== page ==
The city of Aqaba is ancient, even by Middle East standards. It’s been inhabited since about 4,000 BC. The Nabateans, who carved the giant columns and granaries into the sandstone cliffs in Petra, called this coastal city home, and the Roman Tenth Legion was garrisoned here. In more modern times, it witnessed one of the most pivotal Middle East battles in World War I—the historic Battle of Aqaba.
Aqaba takes the guesswork out of what to wear when you’re visiting Jordan. While most people dress conservatively in the souk (market), the beachfront hotels and dive boats have a more cosmopolitan air—shorts, sleeveless tops, and even bikinis are nearly as prevalent as headscarves and traditional robes.
And Aqaba has arguably the best shopping in Jordan. It is a duty-free zone, so the prices are some of the best in the country. While there are modern boutiques, don’t miss the old souk, where you’ll find a kaleidoscope of shops, with souvenir stands, rug emporiums, and small cafes serving cardamom-spiced coffee and savory lamb kabobs. There are plenty of hotels and guest houses to choose from in Aqaba, where five star luxury properties like the Kempinski Aqaba Hotel or the InterContinental Aqaba line the seashore. The latter has expansive, modern guest rooms as well as a first-class spa, a gorgeous outdoor pool, and 900 feet of private beach. You can eat and drink in one of the hotel’s several restaurants, or head into town to sit at a café with a cold beer and fruit-flavored hookah and revel in your good fortune.
Wadi Rum | The Kingdom of Jordan
Anyone who believes the desert is devoid of beauty has never been to Wadi Rum.Most famously portrayed as the backdrop to the film Lawrence of Arabia, this now-protected area in the south of Jordan covers just less than 250 square miles of dramatic desert wilderness. Within this vast, rust-colored sea of sand punctuated by jutting sandstone peaks are ancient rock carvings, Nabatean temples, and fresh water springs, all waiting to be explored.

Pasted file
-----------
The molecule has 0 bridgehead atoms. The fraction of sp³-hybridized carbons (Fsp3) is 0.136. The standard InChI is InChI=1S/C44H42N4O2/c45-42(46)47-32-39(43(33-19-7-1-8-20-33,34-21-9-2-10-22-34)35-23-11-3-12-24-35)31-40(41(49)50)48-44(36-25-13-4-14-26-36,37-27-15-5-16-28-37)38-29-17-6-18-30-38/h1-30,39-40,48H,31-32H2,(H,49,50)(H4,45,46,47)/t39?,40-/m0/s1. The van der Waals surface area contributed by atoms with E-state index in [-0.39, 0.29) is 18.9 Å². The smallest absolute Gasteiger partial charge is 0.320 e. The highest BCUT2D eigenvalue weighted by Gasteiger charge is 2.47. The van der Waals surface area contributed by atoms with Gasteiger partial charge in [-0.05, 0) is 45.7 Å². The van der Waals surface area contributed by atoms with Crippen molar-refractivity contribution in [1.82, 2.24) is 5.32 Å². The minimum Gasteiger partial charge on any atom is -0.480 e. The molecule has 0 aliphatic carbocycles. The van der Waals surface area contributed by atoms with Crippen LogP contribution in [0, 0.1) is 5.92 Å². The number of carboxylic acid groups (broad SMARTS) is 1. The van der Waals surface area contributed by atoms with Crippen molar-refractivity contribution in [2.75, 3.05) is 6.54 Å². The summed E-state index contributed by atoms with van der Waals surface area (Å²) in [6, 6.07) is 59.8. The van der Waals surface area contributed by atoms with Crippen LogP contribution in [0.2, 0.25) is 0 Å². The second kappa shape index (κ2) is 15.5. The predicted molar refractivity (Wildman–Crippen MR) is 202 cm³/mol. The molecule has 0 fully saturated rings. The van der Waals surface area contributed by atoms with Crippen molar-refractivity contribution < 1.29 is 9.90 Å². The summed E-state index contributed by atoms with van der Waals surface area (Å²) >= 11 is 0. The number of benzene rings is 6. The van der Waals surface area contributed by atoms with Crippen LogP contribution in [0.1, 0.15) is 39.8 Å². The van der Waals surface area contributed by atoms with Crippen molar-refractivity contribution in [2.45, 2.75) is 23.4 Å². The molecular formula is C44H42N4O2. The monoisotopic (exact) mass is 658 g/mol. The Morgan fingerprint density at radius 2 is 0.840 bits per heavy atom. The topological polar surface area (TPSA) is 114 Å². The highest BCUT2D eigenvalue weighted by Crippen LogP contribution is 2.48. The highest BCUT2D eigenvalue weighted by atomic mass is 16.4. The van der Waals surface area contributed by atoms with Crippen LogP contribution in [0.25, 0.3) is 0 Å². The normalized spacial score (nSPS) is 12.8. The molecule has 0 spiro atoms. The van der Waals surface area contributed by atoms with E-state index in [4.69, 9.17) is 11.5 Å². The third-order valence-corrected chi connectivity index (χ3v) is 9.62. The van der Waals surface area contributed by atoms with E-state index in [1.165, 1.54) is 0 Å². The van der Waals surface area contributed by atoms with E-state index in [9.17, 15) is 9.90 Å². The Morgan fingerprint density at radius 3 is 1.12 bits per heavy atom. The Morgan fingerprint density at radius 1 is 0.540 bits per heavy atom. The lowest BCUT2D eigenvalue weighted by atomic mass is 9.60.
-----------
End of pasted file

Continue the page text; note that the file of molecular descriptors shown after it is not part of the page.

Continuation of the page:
In short, visiting Wadi Rum while in Jordan is a no-brainer. Perhaps more challenging is deciding how you want to experience this varied landscape. By jeep, camel or horse? By foot? By bike or by rock climbing the same routes that were once traversed by the ancient Bedouins, whose ancestors still call this region home? Whichever you prefer, the desert’s canyons, rock bridges, sand dunes, and patina-covered sandstone cliffs provide an experience that resonates like a fine symphony or an Old Master‘s painting.
The vast majority of people living in and around Wadi Rum today is of Bedouin origin and, until recently, led nomadic lives, relying on goat and camel herds to make ends meet. Many now split their time between the village and their camps and tents, which fulfills their desire for freedom and the reality of keeping their children in school. Rum Village lies within the borders of the protected area. But Bedouin tents, with spectacular tea and polite conversation, are scattered throughout the region, a friendly refuge from the midday sun.
You won’t find luxury five-star resorts here. There is a guesthouse in Rum Village, you can pitch your own tent at one of the established campsites, or spend the night sleeping beneath the stars at Captain’s Desert camp, arguably the best way to experience the magic of both the people and the landscape. There are many “private” camps in the reserve—Captain’s Desert camp is nestled into a nook of sand surrounded by rocks, an oasis in the wide desert.
Spend the day exploring, then drop your stuff off in one of the tents that encircle the fire pit and scramble up one of the surrounding bulbous jebels, or rock formations, to watch the sun sink below the horizon. Then dine on an elaborate feast cooked in an earthen oven, sip tea, and be prepared to dance around the campfire as the music starts and the stars carpet the sky.